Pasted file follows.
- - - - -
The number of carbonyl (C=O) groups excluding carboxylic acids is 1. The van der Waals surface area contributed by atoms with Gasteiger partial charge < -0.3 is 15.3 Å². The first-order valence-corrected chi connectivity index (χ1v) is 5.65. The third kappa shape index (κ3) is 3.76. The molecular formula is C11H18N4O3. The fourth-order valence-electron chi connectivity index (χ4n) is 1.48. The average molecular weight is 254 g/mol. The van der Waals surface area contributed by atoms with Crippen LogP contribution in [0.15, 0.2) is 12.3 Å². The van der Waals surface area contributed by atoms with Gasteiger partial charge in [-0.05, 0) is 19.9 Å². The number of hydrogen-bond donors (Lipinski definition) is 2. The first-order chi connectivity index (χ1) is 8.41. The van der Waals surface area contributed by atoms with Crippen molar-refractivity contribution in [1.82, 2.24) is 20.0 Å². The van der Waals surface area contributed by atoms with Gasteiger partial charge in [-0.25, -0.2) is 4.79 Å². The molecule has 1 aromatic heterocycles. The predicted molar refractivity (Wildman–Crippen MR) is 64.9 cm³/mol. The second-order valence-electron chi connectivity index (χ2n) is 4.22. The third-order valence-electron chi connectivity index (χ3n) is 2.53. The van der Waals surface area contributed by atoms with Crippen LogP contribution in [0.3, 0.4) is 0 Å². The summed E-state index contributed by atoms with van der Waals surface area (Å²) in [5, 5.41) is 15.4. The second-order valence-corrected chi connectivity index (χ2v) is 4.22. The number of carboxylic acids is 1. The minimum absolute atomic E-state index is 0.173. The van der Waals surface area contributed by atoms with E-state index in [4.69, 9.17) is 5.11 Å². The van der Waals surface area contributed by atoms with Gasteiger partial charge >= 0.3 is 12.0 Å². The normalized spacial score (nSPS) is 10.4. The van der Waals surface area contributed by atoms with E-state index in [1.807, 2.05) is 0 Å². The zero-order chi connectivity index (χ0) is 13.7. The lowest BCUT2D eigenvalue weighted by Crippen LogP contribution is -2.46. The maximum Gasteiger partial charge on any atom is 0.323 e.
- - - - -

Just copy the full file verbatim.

The number of carbonyl (C=O) groups excluding carboxylic acids is 1. The van der Waals surface area contributed by atoms with Gasteiger partial charge < -0.3 is 15.3 Å². The first-order valence-corrected chi connectivity index (χ1v) is 5.65. The third kappa shape index (κ3) is 3.76. The molecular formula is C11H18N4O3. The fourth-order valence-electron chi connectivity index (χ4n) is 1.48. The average molecular weight is 254 g/mol. The van der Waals surface area contributed by atoms with Crippen LogP contribution in [0.15, 0.2) is 12.3 Å². The van der Waals surface area contributed by atoms with Gasteiger partial charge in [-0.05, 0) is 19.9 Å². The number of hydrogen-bond donors (Lipinski definition) is 2. The first-order chi connectivity index (χ1) is 8.41. The van der Waals surface area contributed by atoms with Crippen molar-refractivity contribution in [1.82, 2.24) is 20.0 Å². The van der Waals surface area contributed by atoms with Gasteiger partial charge in [-0.25, -0.2) is 4.79 Å². The molecule has 1 aromatic heterocycles. The predicted molar refractivity (Wildman–Crippen MR) is 64.9 cm³/mol. The second-order valence-electron chi connectivity index (χ2n) is 4.22. The third-order valence-electron chi connectivity index (χ3n) is 2.53. The van der Waals surface area contributed by atoms with Crippen LogP contribution in [0.3, 0.4) is 0 Å². The summed E-state index contributed by atoms with van der Waals surface area (Å²) in [5, 5.41) is 15.4. The second-order valence-corrected chi connectivity index (χ2v) is 4.22. The number of carboxylic acids is 1. The minimum absolute atomic E-state index is 0.173. The van der Waals surface area contributed by atoms with E-state index in [4.69, 9.17) is 5.11 Å². The van der Waals surface area contributed by atoms with Gasteiger partial charge >= 0.3 is 12.0 Å². The normalized spacial score (nSPS) is 10.4. The van der Waals surface area contributed by atoms with E-state index in [1.807, 2.05) is 0 Å². The zero-order chi connectivity index (χ0) is 13.7. The lowest BCUT2D eigenvalue weighted by Crippen LogP contribution is -2.46. The maximum Gasteiger partial charge on any atom is 0.323 e.